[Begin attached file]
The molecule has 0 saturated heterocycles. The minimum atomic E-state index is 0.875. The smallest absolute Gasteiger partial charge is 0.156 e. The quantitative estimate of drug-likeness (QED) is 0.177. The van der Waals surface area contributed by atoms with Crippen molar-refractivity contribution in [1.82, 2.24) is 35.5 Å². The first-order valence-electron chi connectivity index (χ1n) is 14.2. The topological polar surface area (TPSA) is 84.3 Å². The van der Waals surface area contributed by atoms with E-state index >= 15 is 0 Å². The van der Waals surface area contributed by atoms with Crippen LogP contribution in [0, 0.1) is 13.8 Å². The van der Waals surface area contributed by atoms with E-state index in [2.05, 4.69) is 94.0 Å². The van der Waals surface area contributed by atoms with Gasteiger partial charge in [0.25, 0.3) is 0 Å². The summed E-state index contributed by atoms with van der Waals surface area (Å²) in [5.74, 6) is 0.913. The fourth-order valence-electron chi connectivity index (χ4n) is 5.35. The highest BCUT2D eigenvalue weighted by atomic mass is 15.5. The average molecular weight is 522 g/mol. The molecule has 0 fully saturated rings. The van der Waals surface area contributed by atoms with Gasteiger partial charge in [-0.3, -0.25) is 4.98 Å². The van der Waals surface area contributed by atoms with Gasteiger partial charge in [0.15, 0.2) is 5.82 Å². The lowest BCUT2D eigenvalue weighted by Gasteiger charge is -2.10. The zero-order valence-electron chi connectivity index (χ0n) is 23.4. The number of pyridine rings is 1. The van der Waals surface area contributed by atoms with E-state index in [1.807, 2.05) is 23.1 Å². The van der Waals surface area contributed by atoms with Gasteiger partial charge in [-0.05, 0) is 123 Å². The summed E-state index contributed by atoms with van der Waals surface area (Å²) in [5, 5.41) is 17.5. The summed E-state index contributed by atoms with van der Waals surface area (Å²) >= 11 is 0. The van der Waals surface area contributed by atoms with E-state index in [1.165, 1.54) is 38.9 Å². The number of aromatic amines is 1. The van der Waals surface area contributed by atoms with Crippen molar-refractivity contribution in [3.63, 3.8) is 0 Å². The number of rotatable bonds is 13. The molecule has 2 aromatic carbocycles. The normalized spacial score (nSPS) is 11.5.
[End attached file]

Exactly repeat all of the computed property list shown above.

The molecule has 0 saturated heterocycles. The minimum atomic E-state index is 0.875. The smallest absolute Gasteiger partial charge is 0.156 e. The quantitative estimate of drug-likeness (QED) is 0.177. The van der Waals surface area contributed by atoms with Crippen molar-refractivity contribution in [1.82, 2.24) is 35.5 Å². The first-order valence-electron chi connectivity index (χ1n) is 14.2. The topological polar surface area (TPSA) is 84.3 Å². The van der Waals surface area contributed by atoms with E-state index >= 15 is 0 Å². The van der Waals surface area contributed by atoms with Crippen LogP contribution in [0, 0.1) is 13.8 Å². The van der Waals surface area contributed by atoms with E-state index in [2.05, 4.69) is 94.0 Å². The van der Waals surface area contributed by atoms with Gasteiger partial charge in [0.25, 0.3) is 0 Å². The summed E-state index contributed by atoms with van der Waals surface area (Å²) in [5.74, 6) is 0.913. The fourth-order valence-electron chi connectivity index (χ4n) is 5.35. The highest BCUT2D eigenvalue weighted by atomic mass is 15.5. The average molecular weight is 522 g/mol. The molecule has 0 fully saturated rings. The van der Waals surface area contributed by atoms with Gasteiger partial charge in [-0.3, -0.25) is 4.98 Å². The van der Waals surface area contributed by atoms with Gasteiger partial charge in [0.15, 0.2) is 5.82 Å². The lowest BCUT2D eigenvalue weighted by Gasteiger charge is -2.10. The zero-order valence-electron chi connectivity index (χ0n) is 23.4. The number of pyridine rings is 1. The van der Waals surface area contributed by atoms with E-state index in [1.807, 2.05) is 23.1 Å². The van der Waals surface area contributed by atoms with Gasteiger partial charge in [-0.05, 0) is 123 Å². The summed E-state index contributed by atoms with van der Waals surface area (Å²) in [5, 5.41) is 17.5. The summed E-state index contributed by atoms with van der Waals surface area (Å²) >= 11 is 0. The van der Waals surface area contributed by atoms with E-state index in [1.165, 1.54) is 38.9 Å². The number of aromatic amines is 1. The van der Waals surface area contributed by atoms with Crippen molar-refractivity contribution in [3.63, 3.8) is 0 Å². The number of rotatable bonds is 13. The molecule has 2 aromatic carbocycles. The normalized spacial score (nSPS) is 11.5.